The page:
Eilene escorted Mike out of the room to show him around the ward. Mom and I hugged and processed what had occurred and soon Eilene and Mike returned. She seemed different. She had not warmed up, but she had clearly called off the attack.

After a hellacious examination lasting at least 5-10 minutes, my water had still not broken, so the three of us played cards and waited for the tide to turn. Contractions came and went without form or pattern. Occasionally Eilene would come in quietly and stare at me for a bit, but her presence was infrequent and aloof.

“What do you think happened?” I asked.

“I had a word with her.” Mike answered calmly.

I was completely destroyed by love for him in that moment. He had taken back my lunch money.

From then on, the three of us created a impenetrable realm where Naomi Cambell and her paparazzi paranoia could not injure me, at least not for a while.

Enter Pitossin (a.k.a. Syntocinon in Australia)

Despite my frequent though irregular contractions, Eilene made it clear that labor had not begun. Of course, this is exactly the kind of encouragement that I needed. I mean really, what woman doesn’t’ want to feel like a sputtering hooptie holding up traffic.

It was time for the drip.

As the contractions strengthened the back labor materialized. Yet another Pasley girl was posterior and loving it. We tried various and sundry methods of coping including “gas” and a hot shower, but the gas mask was making me nauseous (which Eilene said was basically all in my head) and the shower which started out feeling amazing soon became like Chinese water torture. Mom helped me find comfortable positions and Mike manhandled my lower back to ease the pressure.  All I needed was some Vaseline around my eyes and a mouth guard to get me back in the ring. GO TEAM USA….

But, I was no match for the drip.  The contractions were not coming in waves they were violent and sudden and without pause.  The only time they eased was when Eilene would come in the room and ask how far apart they were.  It was as if my body seized up in her presence.  Contractions that were 1 minute apart instantly became 3 minutes apart.  I felt like a liar–like perhaps I wasn’t pregnant at all, just really front-loaded.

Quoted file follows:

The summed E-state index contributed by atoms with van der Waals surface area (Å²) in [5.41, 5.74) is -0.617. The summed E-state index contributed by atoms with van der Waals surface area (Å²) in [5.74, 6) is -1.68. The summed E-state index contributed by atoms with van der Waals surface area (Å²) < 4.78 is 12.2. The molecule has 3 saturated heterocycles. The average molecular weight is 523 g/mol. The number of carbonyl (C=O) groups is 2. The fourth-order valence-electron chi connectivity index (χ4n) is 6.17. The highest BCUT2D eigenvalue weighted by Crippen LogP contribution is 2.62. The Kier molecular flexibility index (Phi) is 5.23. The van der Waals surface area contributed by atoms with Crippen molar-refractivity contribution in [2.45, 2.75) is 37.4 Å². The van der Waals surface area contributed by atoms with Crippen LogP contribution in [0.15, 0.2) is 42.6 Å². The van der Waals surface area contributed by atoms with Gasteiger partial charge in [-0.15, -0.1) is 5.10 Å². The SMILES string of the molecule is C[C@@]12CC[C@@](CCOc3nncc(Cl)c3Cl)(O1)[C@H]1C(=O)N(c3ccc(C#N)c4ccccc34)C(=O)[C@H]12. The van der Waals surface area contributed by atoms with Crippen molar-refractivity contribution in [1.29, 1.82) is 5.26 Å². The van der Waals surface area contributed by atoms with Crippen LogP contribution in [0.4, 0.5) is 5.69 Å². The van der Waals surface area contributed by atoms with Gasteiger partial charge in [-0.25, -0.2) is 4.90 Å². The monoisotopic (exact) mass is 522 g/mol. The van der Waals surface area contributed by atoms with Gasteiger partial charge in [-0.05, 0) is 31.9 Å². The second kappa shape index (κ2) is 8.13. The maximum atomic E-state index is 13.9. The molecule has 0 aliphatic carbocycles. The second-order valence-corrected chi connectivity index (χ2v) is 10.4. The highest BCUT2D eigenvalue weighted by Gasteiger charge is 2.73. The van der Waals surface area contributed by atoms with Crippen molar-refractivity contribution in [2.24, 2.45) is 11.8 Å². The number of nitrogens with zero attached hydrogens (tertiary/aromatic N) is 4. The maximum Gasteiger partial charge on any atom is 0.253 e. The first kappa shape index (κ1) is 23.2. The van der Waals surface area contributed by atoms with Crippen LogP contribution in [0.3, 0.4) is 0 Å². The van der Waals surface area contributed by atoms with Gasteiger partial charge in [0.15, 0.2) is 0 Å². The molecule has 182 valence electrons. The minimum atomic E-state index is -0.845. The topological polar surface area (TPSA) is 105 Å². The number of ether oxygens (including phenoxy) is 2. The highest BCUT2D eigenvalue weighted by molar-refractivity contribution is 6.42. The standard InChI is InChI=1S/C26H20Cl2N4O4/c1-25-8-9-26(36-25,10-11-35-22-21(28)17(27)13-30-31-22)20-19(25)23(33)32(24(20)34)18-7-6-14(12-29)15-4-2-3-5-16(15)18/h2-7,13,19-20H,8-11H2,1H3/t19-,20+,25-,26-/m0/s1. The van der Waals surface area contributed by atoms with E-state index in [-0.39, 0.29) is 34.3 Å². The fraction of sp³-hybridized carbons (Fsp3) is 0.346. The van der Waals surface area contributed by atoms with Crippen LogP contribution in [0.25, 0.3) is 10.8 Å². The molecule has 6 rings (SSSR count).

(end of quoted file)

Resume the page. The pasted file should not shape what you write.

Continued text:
She turned up the pitocin.

I was in the pit of despair battling COUS’s (Contractions of Unusual Size). I could not move without feeling like my back was breaking.  My only source of solace was the certainty that I must be nearing transition if not already there.

The final exam

“Looks like you are only at a 4 or 4.5.  Wish I could tell you different but I would be lying.”

Read the damn manual Eilene!!!  Page 132:  How To Offer Hope to the Stagnant Uterus.

I wept uncontrollably.  Mike and mom showered me with praise and comfort but all I wanted was relief and progress…and there was only one man who could give me that.  His first name was Epi, and his last name Dural.

When Epi finally arrived he asked for my status.  Eilene, gave him a glowing report.  She is at a 4.5…maybe a 5.  Glad she had an extra centimeter of cervix to spare for the anesthesiologist. 

At 8:00pm, Eilene handed her keys to the night crew and a glorious new midwife greeted us warmly.  And with little more than a goodbye, my she was gone.  Mom took the opportunity to shout out what we had wished to say all evening long. “Goodnight Eilene!”

In a Pinch

Mike departed to forage for food in a land where everything closes at 5:00pm, including the hospital coffee shop.  Dr. Gill also headed out for sustenance with his wife, when suddenly an appalling pressure paralyzed me. I needed to push.  She wanted out and I wanted to help her evacuate expeditiously.

Mom and Mike informed the midwife of my insatiable urge.  She passed the news onto Gill who was just about to take his first bit of dinner. I didn’t know how long I could wait.  Suddenly, the little girl who I thought would never leave her womb, decided to try and sneak out unsupervised.

The midwife told me I could give little pushes but that I should try and hold on until Gill arrived unless I wanted her to  catch the baby.  I had come too far and been through too much to not let Fonzie deliver the goods, so I held on for dear life.

“What do I do? I don’t know what to do.”  I said, grasping the side rails of my hospital bed, whilst doing gold medal worthy kagels.  Even Eilene would have been obliged to give me a 9.5.  I could almost hear the Star Spangled Banner play…

“I need to push! What do I do?”

“Pinch it!” Said Mike.

“Call an audible.” Suggested Mom.

I was shaking like a frost bitten climber.  I could see the summit. I could almost touch the top. But my  Sherpa was still en route so I listened to my team…and pinched it.

The Delivery